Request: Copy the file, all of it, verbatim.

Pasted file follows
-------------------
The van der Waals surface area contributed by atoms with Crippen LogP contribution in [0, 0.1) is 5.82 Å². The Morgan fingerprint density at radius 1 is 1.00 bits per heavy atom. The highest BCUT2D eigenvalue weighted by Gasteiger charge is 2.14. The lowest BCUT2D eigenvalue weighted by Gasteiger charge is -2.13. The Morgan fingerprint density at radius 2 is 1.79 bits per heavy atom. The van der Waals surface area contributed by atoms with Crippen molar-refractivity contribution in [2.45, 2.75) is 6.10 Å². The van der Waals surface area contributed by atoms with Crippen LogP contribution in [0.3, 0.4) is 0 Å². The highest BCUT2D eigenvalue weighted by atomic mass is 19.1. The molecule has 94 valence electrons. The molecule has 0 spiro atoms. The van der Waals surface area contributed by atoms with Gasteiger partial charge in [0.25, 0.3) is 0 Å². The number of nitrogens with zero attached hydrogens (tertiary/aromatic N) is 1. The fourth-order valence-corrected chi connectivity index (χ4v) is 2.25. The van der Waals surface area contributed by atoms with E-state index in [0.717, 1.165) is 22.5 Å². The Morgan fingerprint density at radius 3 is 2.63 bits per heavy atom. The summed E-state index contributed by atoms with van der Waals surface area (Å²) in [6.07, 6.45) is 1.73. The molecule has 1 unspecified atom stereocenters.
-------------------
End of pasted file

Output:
The van der Waals surface area contributed by atoms with Crippen LogP contribution in [0, 0.1) is 5.82 Å². The Morgan fingerprint density at radius 1 is 1.00 bits per heavy atom. The highest BCUT2D eigenvalue weighted by Gasteiger charge is 2.14. The lowest BCUT2D eigenvalue weighted by Gasteiger charge is -2.13. The Morgan fingerprint density at radius 2 is 1.79 bits per heavy atom. The van der Waals surface area contributed by atoms with Crippen molar-refractivity contribution in [2.45, 2.75) is 6.10 Å². The van der Waals surface area contributed by atoms with Crippen LogP contribution in [0.3, 0.4) is 0 Å². The highest BCUT2D eigenvalue weighted by atomic mass is 19.1. The molecule has 94 valence electrons. The molecule has 0 spiro atoms. The van der Waals surface area contributed by atoms with Gasteiger partial charge in [0.25, 0.3) is 0 Å². The number of nitrogens with zero attached hydrogens (tertiary/aromatic N) is 1. The fourth-order valence-corrected chi connectivity index (χ4v) is 2.25. The van der Waals surface area contributed by atoms with E-state index in [0.717, 1.165) is 22.5 Å². The Morgan fingerprint density at radius 3 is 2.63 bits per heavy atom. The summed E-state index contributed by atoms with van der Waals surface area (Å²) in [6.07, 6.45) is 1.73. The molecule has 1 unspecified atom stereocenters.